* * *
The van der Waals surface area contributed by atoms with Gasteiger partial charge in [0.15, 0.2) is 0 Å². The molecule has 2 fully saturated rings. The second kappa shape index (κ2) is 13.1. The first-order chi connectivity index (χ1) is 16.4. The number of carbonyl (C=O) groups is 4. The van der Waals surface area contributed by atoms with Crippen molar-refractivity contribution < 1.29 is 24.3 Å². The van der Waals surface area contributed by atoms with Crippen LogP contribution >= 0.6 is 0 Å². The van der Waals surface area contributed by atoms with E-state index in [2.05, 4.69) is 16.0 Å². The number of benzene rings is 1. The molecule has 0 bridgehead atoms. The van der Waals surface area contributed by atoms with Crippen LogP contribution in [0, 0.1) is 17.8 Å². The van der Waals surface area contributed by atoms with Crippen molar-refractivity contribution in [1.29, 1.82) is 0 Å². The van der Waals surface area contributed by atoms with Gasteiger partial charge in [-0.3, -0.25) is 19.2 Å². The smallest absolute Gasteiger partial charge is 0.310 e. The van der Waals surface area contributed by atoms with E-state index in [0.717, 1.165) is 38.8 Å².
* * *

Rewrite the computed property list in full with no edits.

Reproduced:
The van der Waals surface area contributed by atoms with Gasteiger partial charge in [0.15, 0.2) is 0 Å². The molecule has 2 fully saturated rings. The second kappa shape index (κ2) is 13.1. The first-order chi connectivity index (χ1) is 16.4. The number of carbonyl (C=O) groups is 4. The van der Waals surface area contributed by atoms with Crippen molar-refractivity contribution < 1.29 is 24.3 Å². The van der Waals surface area contributed by atoms with Crippen LogP contribution >= 0.6 is 0 Å². The van der Waals surface area contributed by atoms with E-state index in [2.05, 4.69) is 16.0 Å². The number of benzene rings is 1. The molecule has 0 bridgehead atoms. The van der Waals surface area contributed by atoms with Crippen LogP contribution in [0, 0.1) is 17.8 Å². The van der Waals surface area contributed by atoms with Crippen molar-refractivity contribution in [1.29, 1.82) is 0 Å². The van der Waals surface area contributed by atoms with Gasteiger partial charge in [-0.3, -0.25) is 19.2 Å². The smallest absolute Gasteiger partial charge is 0.310 e. The van der Waals surface area contributed by atoms with E-state index in [0.717, 1.165) is 38.8 Å².